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More than 200 flights GROUNDED after German pilots REFUSE to fly rejected asylum seekers back to Afghanistan

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German pilots grounded over 200 flights after refusing to be involved in the deportations of failed asylum-seekers, it’s been reported.

The government stated 222 planned flights were stopped by pilots who reportedly wanted no part in the controversial return of refugees to Afghanistan.

Between January and September 222 flights were cancelled with 140 of those at Frankfurt airport.

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Local media report 85 of the disrupted flights were on Lufthansa and its subsidiary, Eurowings. The airline said: “Lufthansa fundamentally rejects deportations against the resistance of those affected.

“In spite of its statutory obligation to carry passengers, Lufthansa can exclude passengers from the flight if, among other things, it is to be feared that their behaviour or condition could constitute a concrete danger to safety and order on board, endanger themselves or others, or if such transport would represent an unreasonable burden on other passengers.

“For information on the numbers stated, please refer to the German federal government who is the author of this information. Lufthansa cannot comment on the numbers stated.”

Forty of the flights were due to take off from Dusseldorf airport – a place famed for protesters on the tarmac.

The latest data from the Bundesamt für Migration und Flüchtlinge (BAMF) reveals Germany has accepted nearly 170,000 asylum requests, and rejected about 210,000 – QZ.com reports.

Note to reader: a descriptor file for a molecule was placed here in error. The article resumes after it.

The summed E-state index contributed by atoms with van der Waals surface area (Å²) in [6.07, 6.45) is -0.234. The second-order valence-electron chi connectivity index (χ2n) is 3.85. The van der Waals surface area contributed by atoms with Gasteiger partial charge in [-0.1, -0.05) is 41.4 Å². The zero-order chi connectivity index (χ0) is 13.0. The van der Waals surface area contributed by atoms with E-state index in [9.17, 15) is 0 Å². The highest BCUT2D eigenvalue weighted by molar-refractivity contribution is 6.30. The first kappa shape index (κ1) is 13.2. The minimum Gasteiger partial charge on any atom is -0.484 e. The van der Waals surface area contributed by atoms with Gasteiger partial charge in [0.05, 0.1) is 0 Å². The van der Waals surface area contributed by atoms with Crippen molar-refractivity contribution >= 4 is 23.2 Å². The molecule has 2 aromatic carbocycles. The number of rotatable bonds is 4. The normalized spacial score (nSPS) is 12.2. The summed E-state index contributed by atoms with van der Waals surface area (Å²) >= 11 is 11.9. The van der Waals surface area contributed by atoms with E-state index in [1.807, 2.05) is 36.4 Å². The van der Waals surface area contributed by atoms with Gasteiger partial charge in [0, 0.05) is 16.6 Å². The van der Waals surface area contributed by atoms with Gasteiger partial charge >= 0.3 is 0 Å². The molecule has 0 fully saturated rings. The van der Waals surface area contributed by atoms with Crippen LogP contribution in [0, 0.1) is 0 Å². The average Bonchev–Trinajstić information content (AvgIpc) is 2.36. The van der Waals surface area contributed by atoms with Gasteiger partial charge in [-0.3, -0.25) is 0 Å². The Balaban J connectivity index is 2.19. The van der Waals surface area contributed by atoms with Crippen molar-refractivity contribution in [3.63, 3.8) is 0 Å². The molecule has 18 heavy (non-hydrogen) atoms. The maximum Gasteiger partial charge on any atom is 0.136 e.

A blanket ban on deportations back to Afghanistan was imposed in August 2015, but last year the EU agreed with the Afghan government to start deporting failed asylum seekers back to “safe areas” in Afghanistan.

Back in October, Amnesty International told  European governments planning to deport asylum seekers back to Afghanistan were putting nearly 10,000 people at risk of death.

The organisation believes “no part of Afghanistan is safe, they are putting people at risk of torture, kidnapping, death and other horrors.”

Anna Shea, Amnesty International’s Researcher on Refugee and Migrant Rights, told Amnesty: “In their determination to increase the number of deportations, European governments are implementing a policy that is reckless and unlawful.

“Wilfully blind to the evidence that violence is at a record high and no part of Afghanistan is safe, they are putting people at risk of torture, kidnapping, death and other horrors.”

Despite this, in order to reduce the number of appeals and speed up deportations, the German government has proposed bringing in a new asylum program to begin in February 2018.

It will see rejected asylum seekers given 3,000 euros as an incentive to accept deportation.

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